One thing I want to note is the basic scanning engine in this device is 14MP. It can go to 22MP in a virtual manner by using software to interpolate and enhance images. In my experience 14MP is more than sufficient resolution, but you can try both and decide for yourself.
Instead of regurgitating the product description I'll provide some real life experience with this scanner. SInce all I had on hand were slides I test ran a few to see if there was any difference in that operation between this and the earlier version. There was not. Here are some findings: you can process about sixteen slides per eighteen minutes assuming that you do a little color and brightness tweaking on each. That is almost three times faster than the old model thanks to the speed loaders that now ship with this one.
If you are the sort who has a large collection of slides and wants to know the breakeven point between the cost of having a service scan your media or do it yourself, the average price for an outside service is in the 22-25 cent range per slide. If you need to scan over 500 slides this becomes the best value (assuming that the value of your time is not factored into the equation.) That is for slides - I did not check the cost of the other media this device will scan.
Note: the SD slot will support cards up to 32GB. At 14MP you can scan a little over 6500 slides, and at 22MP about 4100. That's a lot of slides considering that 32GB SD cards are in the twenty-five dollar range at the time of this review.
Basically, if you have heirloom photos in the formats that this scanner supports it is a relatively easy and inexpensive way to digitize them. I've owned the first version for over five months and it has been a rock solid performer. I expect the same or better from this one.
5 Stars By Dr. Oceanfront on 2014-07-24 Great scanner/digitizer that will bring a smile to your face... We have lots of 35mm slides and negatives, as well as Super 8 slides and negatives that we have wanted to transfer for many years now. When I was asked to review this item, I hoped it would do the trick.
I thought transferring all the films we have would be a very difficult job, but the DBROTH Jumbl High-Resolution 22MP All-In-1 Scanner/Digitizer made the process not at all painful.
Everything you need is included in this kit. It even has speed loaders so converting our slides was not a hassle. We didn't even need a computer to do the conversion, as the unit scans and converts images all on its own. What is nice about that is we can take it to someone else's house (very portable) and help them do some conversions as well.
The unit is pretty simple and straight forward to use. After you put a slide in the Jumbl, press a button and you get a scan. This scanner has a powerful 14-megapixel sensor that reads every detail contained in all your old film (35mm, 110, 126, 127, and Super 8 slides and negatives). Jumbl has built in software that allows you to build up the quality to 22 a megapixels if you wish.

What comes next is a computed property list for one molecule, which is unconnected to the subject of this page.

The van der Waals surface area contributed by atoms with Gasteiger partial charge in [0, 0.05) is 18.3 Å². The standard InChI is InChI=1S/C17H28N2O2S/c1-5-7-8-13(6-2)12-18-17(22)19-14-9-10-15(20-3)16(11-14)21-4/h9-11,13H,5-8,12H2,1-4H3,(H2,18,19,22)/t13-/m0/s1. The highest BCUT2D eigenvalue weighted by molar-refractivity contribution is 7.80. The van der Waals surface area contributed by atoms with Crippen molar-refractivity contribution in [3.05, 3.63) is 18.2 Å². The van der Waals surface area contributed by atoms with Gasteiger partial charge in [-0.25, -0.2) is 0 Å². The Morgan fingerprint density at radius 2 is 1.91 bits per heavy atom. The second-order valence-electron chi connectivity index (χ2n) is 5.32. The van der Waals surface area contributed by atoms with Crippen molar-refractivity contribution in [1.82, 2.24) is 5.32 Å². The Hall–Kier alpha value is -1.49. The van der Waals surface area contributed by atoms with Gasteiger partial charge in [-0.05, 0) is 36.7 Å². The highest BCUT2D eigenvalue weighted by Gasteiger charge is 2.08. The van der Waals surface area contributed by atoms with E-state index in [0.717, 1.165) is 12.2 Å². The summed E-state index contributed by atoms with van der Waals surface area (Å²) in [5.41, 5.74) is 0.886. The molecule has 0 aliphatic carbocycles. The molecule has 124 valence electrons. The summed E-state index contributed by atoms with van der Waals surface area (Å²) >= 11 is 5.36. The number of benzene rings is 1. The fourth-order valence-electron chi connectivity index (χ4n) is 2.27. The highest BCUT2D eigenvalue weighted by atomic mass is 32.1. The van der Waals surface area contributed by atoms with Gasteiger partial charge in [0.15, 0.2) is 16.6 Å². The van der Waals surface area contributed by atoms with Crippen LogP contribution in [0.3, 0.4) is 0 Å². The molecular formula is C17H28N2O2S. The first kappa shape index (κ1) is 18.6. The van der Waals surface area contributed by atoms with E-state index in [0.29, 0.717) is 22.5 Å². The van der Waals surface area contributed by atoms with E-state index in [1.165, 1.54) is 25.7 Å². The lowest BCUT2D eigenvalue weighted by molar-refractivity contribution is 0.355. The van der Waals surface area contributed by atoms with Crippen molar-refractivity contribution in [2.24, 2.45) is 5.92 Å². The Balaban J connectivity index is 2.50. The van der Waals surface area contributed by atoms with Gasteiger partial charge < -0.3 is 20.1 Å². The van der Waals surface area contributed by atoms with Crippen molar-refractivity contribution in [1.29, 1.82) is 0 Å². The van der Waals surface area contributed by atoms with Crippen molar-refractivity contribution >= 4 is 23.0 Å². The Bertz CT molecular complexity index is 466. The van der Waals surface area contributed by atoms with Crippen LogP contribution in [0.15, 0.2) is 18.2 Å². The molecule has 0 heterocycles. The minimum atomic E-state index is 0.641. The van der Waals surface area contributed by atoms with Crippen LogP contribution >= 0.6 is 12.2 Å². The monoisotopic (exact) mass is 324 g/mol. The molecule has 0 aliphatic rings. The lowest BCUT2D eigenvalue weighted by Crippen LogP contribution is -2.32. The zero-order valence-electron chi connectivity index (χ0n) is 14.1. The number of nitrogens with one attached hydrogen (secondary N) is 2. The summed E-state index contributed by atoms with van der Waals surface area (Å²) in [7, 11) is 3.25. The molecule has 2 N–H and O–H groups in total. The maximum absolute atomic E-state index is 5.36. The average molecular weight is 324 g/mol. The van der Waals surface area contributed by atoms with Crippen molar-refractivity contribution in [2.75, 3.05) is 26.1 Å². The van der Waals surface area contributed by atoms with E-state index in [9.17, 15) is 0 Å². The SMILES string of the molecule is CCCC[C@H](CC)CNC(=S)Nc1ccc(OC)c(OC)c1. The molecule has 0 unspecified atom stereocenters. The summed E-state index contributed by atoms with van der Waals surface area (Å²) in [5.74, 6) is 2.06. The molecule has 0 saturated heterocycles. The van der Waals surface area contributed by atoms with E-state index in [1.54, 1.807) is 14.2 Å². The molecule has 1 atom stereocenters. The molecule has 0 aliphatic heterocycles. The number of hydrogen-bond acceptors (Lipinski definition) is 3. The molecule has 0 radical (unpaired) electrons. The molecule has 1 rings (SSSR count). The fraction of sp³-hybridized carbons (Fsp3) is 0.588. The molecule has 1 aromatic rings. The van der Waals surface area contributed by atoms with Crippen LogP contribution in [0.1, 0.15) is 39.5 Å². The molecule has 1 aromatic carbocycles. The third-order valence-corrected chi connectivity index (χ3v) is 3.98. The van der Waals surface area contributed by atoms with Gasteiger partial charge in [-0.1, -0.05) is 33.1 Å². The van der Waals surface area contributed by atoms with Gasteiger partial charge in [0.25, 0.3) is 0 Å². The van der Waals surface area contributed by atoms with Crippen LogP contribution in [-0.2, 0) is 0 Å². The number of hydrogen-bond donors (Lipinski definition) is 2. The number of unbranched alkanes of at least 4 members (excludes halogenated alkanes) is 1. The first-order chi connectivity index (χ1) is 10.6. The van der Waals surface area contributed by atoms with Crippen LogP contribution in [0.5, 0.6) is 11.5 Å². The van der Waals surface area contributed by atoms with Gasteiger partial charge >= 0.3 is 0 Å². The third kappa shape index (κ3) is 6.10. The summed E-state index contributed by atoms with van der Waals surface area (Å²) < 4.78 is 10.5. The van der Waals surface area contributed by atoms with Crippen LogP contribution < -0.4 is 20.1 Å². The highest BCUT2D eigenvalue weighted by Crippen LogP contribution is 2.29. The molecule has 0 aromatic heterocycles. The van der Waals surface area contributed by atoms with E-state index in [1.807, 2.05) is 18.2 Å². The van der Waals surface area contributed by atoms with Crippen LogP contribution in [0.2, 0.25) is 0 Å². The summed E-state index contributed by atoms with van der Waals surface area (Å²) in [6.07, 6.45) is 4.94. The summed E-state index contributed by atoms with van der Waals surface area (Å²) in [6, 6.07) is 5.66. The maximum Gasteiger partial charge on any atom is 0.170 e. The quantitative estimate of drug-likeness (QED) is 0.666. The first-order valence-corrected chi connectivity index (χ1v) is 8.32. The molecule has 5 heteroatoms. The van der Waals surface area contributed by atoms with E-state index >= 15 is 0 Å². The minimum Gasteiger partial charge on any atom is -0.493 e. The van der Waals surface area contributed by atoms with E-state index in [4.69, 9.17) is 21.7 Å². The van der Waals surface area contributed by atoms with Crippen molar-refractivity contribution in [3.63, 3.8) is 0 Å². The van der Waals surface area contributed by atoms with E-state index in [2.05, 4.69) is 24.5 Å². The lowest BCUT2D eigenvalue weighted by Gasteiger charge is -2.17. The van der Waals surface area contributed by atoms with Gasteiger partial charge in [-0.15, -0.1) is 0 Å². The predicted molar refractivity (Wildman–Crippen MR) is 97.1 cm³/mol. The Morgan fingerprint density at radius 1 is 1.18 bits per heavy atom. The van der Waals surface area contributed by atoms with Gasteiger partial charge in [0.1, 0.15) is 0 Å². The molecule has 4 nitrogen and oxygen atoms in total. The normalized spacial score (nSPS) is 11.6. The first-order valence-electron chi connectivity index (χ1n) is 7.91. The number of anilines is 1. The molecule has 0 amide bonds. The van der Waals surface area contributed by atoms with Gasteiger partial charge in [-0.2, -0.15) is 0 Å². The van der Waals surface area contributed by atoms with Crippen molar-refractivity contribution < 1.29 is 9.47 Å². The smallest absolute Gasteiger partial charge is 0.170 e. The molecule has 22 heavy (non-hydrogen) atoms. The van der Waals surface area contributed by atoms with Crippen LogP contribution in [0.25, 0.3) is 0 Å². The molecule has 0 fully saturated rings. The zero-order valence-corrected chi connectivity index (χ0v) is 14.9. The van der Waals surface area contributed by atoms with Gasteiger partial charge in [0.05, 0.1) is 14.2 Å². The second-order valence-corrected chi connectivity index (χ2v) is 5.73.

After the image digitizer scanned, it converted our items into very nice, sharp quality digital images in JPEG format. The we put them on a SD card (not included, and can take up to a 32 gig card). You also have the option to save them to the Jumbl's the internal memory. All that is left is adjusting a few things, and printing them out.
Before printing however, you can view your images on the built-in 2.4-inch color LCD screen display. Then you can also adjust scanning resolution, brightness and coloration in the capture menu. This was a very easy process.
This is really an awesome device that brought back some wonderful memories and I highly recommend it.
4 Stars By Robert Simms on 2015-06-08 Pretty Good for the Money I took a lot of slides as well as color negative film when I was younger, and now I have all those images needing conversion to digital if my children and (perhaps) grandchildren are to have any use of them. I have a flatbed Epson scanner that will do both, but rather slowly. It would do a better job than the Jumbl scanner, but not much better for the most common use, which will be to view the pictures on a monitor or make no more than 4X6 prints. For that purpose, this All-In-1 scanner is ideal. It's really simple to use. Once I got a rhythm going, I could copy a slide every 20-25 seconds. I have about 3,000 slides to copy, so seconds count. Color and exposure correction are basic on this unit, but you can get a scan in the ballpark of correct and then improve the results in computer software. The reviews of others bear out the slight weakness that detail is lost in shadows when exposure is correct overall. For the price, however, the quality is acceptable. It's not like I'm going to throw away my slides and negatives after I get finished copying them. I could always do a critical piece of film over with better equipment if I wanted to make a large or higher quality print. I'm glad I got the device. It's going to save me a lot of time.
Update: with example and comparison
After doing about 200 slides now, I have an update on my review, and it continues to be favorable. I also own an Epson Perfection 2580 Photo scanner, a flatbed unit that has a negative feeder and a transparency scanner. The Epson takes about five or six times as much time to scan and save a single slide as the Jumbl, so there's no contest as to which one gets marks for efficiency. However, how do they compare on quality? Look at the two slides at bottom. I've reduced their size for this review, of course, but otherwise there was no editing done to them. I even left the little bit of black border from the from the Epson scan.
Note the brighter image and snappier contrast of the Jumbl scanner. This is closer to the original slide. The upped contrast makes the sharpness seem greater--note the leaves of the palm tree (the picture was taken in Jericho, Israel, by the way). There's less shadow detail in the trees against the building in the Jumbl scan than there is in the Epson scan. In flash photos, this often translates to moderately noisy shadow areas if the foreground of the original was properly exposed for the flash illumination. In this picture, it doesn't much matter.
Outdoor scenics with fairly even illumination scan best on the Jumbl. Portraits do well, too, if they are not highly contrasty.
The color is virtually the same in each of the examples. Both scanners were set to use default color and contrast settings.
I'm still impressed overall with the Jumbl and insist that $100 was a good deal for what you get.